As Sri Lanka and Russia celebrate 60 years since establishing diplomatic relations, this year, the Daily News met with Sri Lankan Ambassador to Russia Dr. Saman Weerasinghe to discuss the economic and political relationship between the two countries. The relationship, which strengthened during the days of the non-alignment movement, has come a long way, and while the number of dominant players in the international stage has increased since then, Dr. Weerasinghe trusts that we could still do more to further strengthen ties with Russia, which has been an all-weather friend to Sri Lanka over the years.
Q. In 1958, two years after Russia and Sri Lanka established diplomatic relations, the two governments signed an agreement on economic and technical cooperation. The Cabinet recently approved a proposal to sign another agreement with Russia on science, technology, and innovation during President Maithripala Sirisena's visit to Russia this month. Over the last 60 years, how has this partnership helped improve the field of technology in Sri Lanka? And especially when we are trying to expand into the field of electronic exports, how can Russia assist us improve our technology?
A. The Agreement on Economic and Technical Co-operation, which had existed between the two countries, was replaced by a proposal made by the Sri Lankan side on co-operation in the trade sector in the year 1998. Since then, Sri Lanka has been negotiating with the Russian Federation in the framework of the same topic, and finally, the both parties came into consensus and established the Inter-governmental Joint Commission on Trade and Economic Corporation and Science and Technology Corporation in 2015. After my appointment as the new Ambassador to the Russian Federation, the first session of this Commission was held in February, last year, in Moscow.
This is one of the most significant milestones for our country in terms of expansion of technological relations with Russia. In the framework of activities implemented by the above Commission, the Secretary of the Ministry of Science and Technology of Sri Lanka had further discussions and agreed to consider several collaborations with the Russian counterpart.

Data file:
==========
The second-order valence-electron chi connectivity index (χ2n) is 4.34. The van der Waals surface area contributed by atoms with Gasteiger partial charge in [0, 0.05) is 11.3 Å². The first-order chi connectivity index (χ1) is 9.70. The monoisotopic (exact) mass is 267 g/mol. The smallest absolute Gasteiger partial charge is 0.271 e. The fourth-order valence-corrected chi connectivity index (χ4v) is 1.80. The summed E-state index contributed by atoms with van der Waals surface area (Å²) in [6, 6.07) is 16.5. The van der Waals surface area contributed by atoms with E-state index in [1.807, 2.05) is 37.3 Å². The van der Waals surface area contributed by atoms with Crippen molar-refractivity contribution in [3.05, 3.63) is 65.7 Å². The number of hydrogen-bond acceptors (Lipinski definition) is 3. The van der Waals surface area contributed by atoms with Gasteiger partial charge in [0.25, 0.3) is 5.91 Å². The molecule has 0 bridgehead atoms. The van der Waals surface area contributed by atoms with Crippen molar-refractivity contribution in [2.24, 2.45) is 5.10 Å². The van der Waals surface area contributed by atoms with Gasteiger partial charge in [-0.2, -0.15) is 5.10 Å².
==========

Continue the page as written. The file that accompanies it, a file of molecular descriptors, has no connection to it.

You may see that now we are signing an MoU between the ministries of both countries on co-operation in science, technology, and innovation during the official visit of the President, and it covers areas such as exchange of scientists and specialists, scientific and technological information, etc. Minister Susil Premajayantha will be a member of the official Sri Lankan delegation to sign this Memorandum on behalf of the Sri Lankan side.
In addition, a delegation from the Arthur C. Clark Institute of Modern Technologies, Katubedda, will visit Russia parallel to the visit of the President for discussions and singing of an MoU with the State Space Corporation of the Russian Federation (ROSCOSMOS) and visiting the Samara State Aerospace University for further enhancement of technological co-operation between our countries.
Plus, for the last few years, top Russian technological universities, among which is the Bauman State Technical University and St. Petersburg State Polytechnic University, have been providing education in the areas of aircraft engineering, nano technology, mechatronics, etc. to students from Sri Lanka.
I think all these activities implemented by both, Sri Lanka and Russia, clearly explain what kind of relations our countries have in the areas of science and technology, and I am absolutely certain that the near future will bring us even more positive outcomes of this co-operation.
Q. What other areas do you hope to cover during the President's visit?